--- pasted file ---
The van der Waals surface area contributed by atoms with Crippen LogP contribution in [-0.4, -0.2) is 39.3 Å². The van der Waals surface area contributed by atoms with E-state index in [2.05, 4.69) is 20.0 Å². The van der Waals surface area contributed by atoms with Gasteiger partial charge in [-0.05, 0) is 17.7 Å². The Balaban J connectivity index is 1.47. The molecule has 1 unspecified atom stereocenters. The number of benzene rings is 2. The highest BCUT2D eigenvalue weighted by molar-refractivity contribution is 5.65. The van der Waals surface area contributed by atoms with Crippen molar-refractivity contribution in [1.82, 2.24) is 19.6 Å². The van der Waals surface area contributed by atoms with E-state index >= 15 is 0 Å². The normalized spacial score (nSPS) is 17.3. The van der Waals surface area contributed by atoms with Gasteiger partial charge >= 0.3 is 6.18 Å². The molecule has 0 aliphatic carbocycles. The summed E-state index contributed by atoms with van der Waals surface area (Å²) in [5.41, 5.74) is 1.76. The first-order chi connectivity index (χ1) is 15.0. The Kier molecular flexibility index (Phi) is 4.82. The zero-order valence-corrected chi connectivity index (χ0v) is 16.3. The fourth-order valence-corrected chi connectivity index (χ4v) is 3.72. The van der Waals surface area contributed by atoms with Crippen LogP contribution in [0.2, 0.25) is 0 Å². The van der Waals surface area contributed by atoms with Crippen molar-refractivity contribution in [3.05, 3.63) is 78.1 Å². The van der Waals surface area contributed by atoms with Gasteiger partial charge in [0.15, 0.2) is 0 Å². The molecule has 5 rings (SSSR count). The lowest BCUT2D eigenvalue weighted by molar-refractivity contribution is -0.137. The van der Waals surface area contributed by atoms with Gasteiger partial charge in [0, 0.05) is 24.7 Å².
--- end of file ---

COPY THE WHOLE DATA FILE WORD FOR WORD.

The van der Waals surface area contributed by atoms with Crippen LogP contribution in [-0.4, -0.2) is 39.3 Å². The van der Waals surface area contributed by atoms with E-state index in [2.05, 4.69) is 20.0 Å². The van der Waals surface area contributed by atoms with Gasteiger partial charge in [-0.05, 0) is 17.7 Å². The Balaban J connectivity index is 1.47. The molecule has 1 unspecified atom stereocenters. The number of benzene rings is 2. The highest BCUT2D eigenvalue weighted by molar-refractivity contribution is 5.65. The van der Waals surface area contributed by atoms with Crippen molar-refractivity contribution in [1.82, 2.24) is 19.6 Å². The van der Waals surface area contributed by atoms with E-state index >= 15 is 0 Å². The normalized spacial score (nSPS) is 17.3. The van der Waals surface area contributed by atoms with Gasteiger partial charge >= 0.3 is 6.18 Å². The molecule has 0 aliphatic carbocycles. The summed E-state index contributed by atoms with van der Waals surface area (Å²) in [5.41, 5.74) is 1.76. The first-order chi connectivity index (χ1) is 15.0. The Kier molecular flexibility index (Phi) is 4.82. The zero-order valence-corrected chi connectivity index (χ0v) is 16.3. The fourth-order valence-corrected chi connectivity index (χ4v) is 3.72. The van der Waals surface area contributed by atoms with Crippen LogP contribution in [0.2, 0.25) is 0 Å². The van der Waals surface area contributed by atoms with Crippen molar-refractivity contribution in [3.05, 3.63) is 78.1 Å². The van der Waals surface area contributed by atoms with Gasteiger partial charge in [0.15, 0.2) is 0 Å². The molecule has 5 rings (SSSR count). The lowest BCUT2D eigenvalue weighted by molar-refractivity contribution is -0.137. The van der Waals surface area contributed by atoms with Gasteiger partial charge in [0, 0.05) is 24.7 Å².